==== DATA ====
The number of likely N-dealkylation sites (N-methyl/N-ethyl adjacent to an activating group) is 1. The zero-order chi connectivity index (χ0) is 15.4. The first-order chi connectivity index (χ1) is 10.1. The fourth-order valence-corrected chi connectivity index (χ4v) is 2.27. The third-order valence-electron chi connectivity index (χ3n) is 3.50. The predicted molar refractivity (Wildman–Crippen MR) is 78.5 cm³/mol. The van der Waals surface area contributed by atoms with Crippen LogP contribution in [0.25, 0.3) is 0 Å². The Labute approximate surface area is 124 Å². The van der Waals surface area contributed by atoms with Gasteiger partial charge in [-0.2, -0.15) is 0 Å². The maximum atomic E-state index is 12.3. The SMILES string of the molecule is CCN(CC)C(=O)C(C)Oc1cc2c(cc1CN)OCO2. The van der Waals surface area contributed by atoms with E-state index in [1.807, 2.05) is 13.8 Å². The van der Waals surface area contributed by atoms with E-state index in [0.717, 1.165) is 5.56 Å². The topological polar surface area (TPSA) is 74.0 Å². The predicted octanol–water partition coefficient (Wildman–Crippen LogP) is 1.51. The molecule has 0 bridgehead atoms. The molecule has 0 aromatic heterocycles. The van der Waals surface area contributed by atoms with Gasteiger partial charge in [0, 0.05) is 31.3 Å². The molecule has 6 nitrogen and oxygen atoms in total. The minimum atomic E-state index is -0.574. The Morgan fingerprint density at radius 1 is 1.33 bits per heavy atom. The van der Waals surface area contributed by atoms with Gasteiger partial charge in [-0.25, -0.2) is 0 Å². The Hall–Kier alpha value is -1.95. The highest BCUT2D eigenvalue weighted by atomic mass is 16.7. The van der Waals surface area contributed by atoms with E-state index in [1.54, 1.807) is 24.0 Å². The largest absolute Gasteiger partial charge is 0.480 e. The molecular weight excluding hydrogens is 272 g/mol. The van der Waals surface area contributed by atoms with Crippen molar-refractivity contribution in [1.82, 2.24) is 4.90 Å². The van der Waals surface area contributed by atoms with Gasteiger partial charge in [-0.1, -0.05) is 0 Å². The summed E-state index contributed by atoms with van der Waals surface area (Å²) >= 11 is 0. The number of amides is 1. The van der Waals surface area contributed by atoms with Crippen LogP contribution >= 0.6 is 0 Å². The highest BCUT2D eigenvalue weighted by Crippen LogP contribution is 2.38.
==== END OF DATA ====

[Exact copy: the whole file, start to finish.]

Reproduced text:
The number of likely N-dealkylation sites (N-methyl/N-ethyl adjacent to an activating group) is 1. The zero-order chi connectivity index (χ0) is 15.4. The first-order chi connectivity index (χ1) is 10.1. The fourth-order valence-corrected chi connectivity index (χ4v) is 2.27. The third-order valence-electron chi connectivity index (χ3n) is 3.50. The predicted molar refractivity (Wildman–Crippen MR) is 78.5 cm³/mol. The van der Waals surface area contributed by atoms with Crippen LogP contribution in [0.25, 0.3) is 0 Å². The Labute approximate surface area is 124 Å². The van der Waals surface area contributed by atoms with Gasteiger partial charge in [-0.2, -0.15) is 0 Å². The maximum atomic E-state index is 12.3. The SMILES string of the molecule is CCN(CC)C(=O)C(C)Oc1cc2c(cc1CN)OCO2. The van der Waals surface area contributed by atoms with E-state index in [1.807, 2.05) is 13.8 Å². The van der Waals surface area contributed by atoms with E-state index in [0.717, 1.165) is 5.56 Å². The topological polar surface area (TPSA) is 74.0 Å². The predicted octanol–water partition coefficient (Wildman–Crippen LogP) is 1.51. The molecule has 0 bridgehead atoms. The molecule has 0 aromatic heterocycles. The van der Waals surface area contributed by atoms with Gasteiger partial charge in [0, 0.05) is 31.3 Å². The molecule has 6 nitrogen and oxygen atoms in total. The minimum atomic E-state index is -0.574. The Morgan fingerprint density at radius 1 is 1.33 bits per heavy atom. The van der Waals surface area contributed by atoms with Gasteiger partial charge in [-0.25, -0.2) is 0 Å². The Hall–Kier alpha value is -1.95. The highest BCUT2D eigenvalue weighted by atomic mass is 16.7. The van der Waals surface area contributed by atoms with E-state index in [1.54, 1.807) is 24.0 Å². The largest absolute Gasteiger partial charge is 0.480 e. The molecular weight excluding hydrogens is 272 g/mol. The van der Waals surface area contributed by atoms with Crippen molar-refractivity contribution in [1.82, 2.24) is 4.90 Å². The van der Waals surface area contributed by atoms with Gasteiger partial charge in [-0.1, -0.05) is 0 Å². The summed E-state index contributed by atoms with van der Waals surface area (Å²) >= 11 is 0. The number of amides is 1. The van der Waals surface area contributed by atoms with Crippen LogP contribution >= 0.6 is 0 Å². The highest BCUT2D eigenvalue weighted by Crippen LogP contribution is 2.38.